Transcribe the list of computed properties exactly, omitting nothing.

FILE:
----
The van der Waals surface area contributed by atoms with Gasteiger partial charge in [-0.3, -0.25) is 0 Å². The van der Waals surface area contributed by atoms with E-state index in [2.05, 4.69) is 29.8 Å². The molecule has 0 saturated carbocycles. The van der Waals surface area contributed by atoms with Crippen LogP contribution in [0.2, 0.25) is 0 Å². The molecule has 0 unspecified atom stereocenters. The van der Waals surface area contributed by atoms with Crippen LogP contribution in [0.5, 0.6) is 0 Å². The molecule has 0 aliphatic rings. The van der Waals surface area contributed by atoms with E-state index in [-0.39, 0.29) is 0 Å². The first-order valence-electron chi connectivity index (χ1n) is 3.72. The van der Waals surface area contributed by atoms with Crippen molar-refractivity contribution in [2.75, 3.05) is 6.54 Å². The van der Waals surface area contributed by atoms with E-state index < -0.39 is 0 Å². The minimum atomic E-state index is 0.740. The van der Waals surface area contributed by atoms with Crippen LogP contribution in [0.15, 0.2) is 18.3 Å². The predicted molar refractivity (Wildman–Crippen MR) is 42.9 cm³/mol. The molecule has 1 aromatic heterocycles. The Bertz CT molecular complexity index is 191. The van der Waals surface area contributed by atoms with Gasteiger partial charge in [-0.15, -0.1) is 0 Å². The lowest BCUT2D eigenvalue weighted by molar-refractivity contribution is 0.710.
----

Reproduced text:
The van der Waals surface area contributed by atoms with Gasteiger partial charge in [-0.3, -0.25) is 0 Å². The van der Waals surface area contributed by atoms with E-state index in [2.05, 4.69) is 29.8 Å². The molecule has 0 saturated carbocycles. The van der Waals surface area contributed by atoms with Crippen LogP contribution in [0.2, 0.25) is 0 Å². The molecule has 0 unspecified atom stereocenters. The van der Waals surface area contributed by atoms with Crippen LogP contribution in [0.5, 0.6) is 0 Å². The molecule has 0 aliphatic rings. The van der Waals surface area contributed by atoms with E-state index in [-0.39, 0.29) is 0 Å². The first-order valence-electron chi connectivity index (χ1n) is 3.72. The van der Waals surface area contributed by atoms with Crippen molar-refractivity contribution in [2.75, 3.05) is 6.54 Å². The van der Waals surface area contributed by atoms with E-state index < -0.39 is 0 Å². The minimum atomic E-state index is 0.740. The van der Waals surface area contributed by atoms with Crippen LogP contribution in [0.15, 0.2) is 18.3 Å². The predicted molar refractivity (Wildman–Crippen MR) is 42.9 cm³/mol. The molecule has 1 aromatic heterocycles. The Bertz CT molecular complexity index is 191. The van der Waals surface area contributed by atoms with Gasteiger partial charge in [-0.15, -0.1) is 0 Å². The lowest BCUT2D eigenvalue weighted by molar-refractivity contribution is 0.710.